A Summer Scotland Tour

I submitted final grades on Friday, and after granting myself a long weekend to relax (i.e. clean my house and sleep a full 8 hours each night), I am settling into my summer. I am on fellowship for the next year, and without teaching responsibilities, I am writing full time. But, I do have travel plans to punctuate the summer slog and give me much needed inspiration and respite. Like many of you, I have NASSR in Winnipeg this August, where I get to see friends, colleagues, and scholar-idols. But what’s foremost on my radar is the History of Distributed Cognition Workshop in Edinburgh next month.
As I have mentioned before, I have the pleasure of participating in this workshop at the University of Edinburgh to discuss and refine my chapter on Keats’s and Wordsworth’s contrasting visions of embodied reading. The workshop is only three days, but I’ve decided to stay abroad for a week. Initially, I toyed with the idea of traveling south after the workshop. My heart is and always will be in London, and I’m very comfortable traveling around England. I’ve been there often enough to feel a pseudo-mastery of navigating the country, and by now, I feel it’s my second home.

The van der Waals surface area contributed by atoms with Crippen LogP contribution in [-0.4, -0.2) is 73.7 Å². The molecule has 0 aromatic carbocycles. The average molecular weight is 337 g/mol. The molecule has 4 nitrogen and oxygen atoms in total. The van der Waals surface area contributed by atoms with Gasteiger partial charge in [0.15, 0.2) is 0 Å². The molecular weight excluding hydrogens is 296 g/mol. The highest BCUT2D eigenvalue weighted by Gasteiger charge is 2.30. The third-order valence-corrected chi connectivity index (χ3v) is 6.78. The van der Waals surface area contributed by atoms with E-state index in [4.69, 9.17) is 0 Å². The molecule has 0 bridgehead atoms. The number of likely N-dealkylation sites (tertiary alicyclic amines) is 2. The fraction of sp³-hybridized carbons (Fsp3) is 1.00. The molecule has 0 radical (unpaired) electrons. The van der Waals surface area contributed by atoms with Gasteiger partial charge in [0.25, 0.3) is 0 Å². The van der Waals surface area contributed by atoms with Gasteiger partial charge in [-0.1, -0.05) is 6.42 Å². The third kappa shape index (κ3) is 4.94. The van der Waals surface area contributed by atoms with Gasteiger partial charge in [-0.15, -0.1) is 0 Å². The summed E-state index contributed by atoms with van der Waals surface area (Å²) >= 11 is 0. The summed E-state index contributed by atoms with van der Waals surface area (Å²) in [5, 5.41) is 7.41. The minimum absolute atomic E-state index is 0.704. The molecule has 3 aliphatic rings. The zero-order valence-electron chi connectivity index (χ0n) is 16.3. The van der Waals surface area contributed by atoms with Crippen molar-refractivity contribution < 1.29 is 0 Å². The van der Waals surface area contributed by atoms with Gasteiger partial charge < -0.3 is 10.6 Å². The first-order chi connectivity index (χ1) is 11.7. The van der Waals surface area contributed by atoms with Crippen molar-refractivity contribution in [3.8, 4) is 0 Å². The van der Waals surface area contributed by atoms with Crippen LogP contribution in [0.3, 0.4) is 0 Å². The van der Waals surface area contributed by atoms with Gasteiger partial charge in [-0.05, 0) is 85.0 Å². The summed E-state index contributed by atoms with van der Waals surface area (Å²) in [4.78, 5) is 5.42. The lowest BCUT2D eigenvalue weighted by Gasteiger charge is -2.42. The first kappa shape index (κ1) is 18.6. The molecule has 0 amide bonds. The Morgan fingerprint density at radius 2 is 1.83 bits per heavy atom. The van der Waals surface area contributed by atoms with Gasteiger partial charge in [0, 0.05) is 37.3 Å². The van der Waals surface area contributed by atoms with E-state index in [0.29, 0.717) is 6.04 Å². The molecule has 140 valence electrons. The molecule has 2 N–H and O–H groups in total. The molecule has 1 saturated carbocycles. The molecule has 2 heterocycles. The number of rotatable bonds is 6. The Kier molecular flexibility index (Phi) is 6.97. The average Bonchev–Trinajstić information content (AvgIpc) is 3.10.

But, to play safe and travel south would be cheating. I’ve never spent more than a weekend in Scotland, and I’ve never been outside of Edinburgh, except to get off the tour bus for a photo op beside a “Welcome to Scotland” highway sign.

Young Renee visits Scotland, 2007
Young Renee visits Scotland, 2007

So, I opted to stay and give the Celtic fringe a proper chance. Aside from climbing Arthur’s Seat, going on a literary pub crawl, and having tea here, I have also scheduled day trips to the Highlands, Loch Ness, and Glasgow. I’m determined to do Scotland justice!
What I’m most excited for, however, is not a day trip out of Edinburgh, but a lecture on Robert Burns. Coincidentally, the University of Kansas’s British Summer Institute, a study abroad program for 25 or so undergraduate scholars of British culture, will be in Scotland at the same time as I am. The director of this program, Dr. Mary Klayder, and I sat down to talk all things British and all things teaching Brit Lit over a couple glasses of wine. Without much effort, she hooked me into attending a special presentation on Burns arranged every year for the students. What I have come to expect as a life-changing experience of poetry performance is generously provided by a woman named Betty Kirkpatrick. Writer and lexicographer, Kirkpatrick is a verified expert on language. Her biographical blurb on the Caledonian Mercury reads: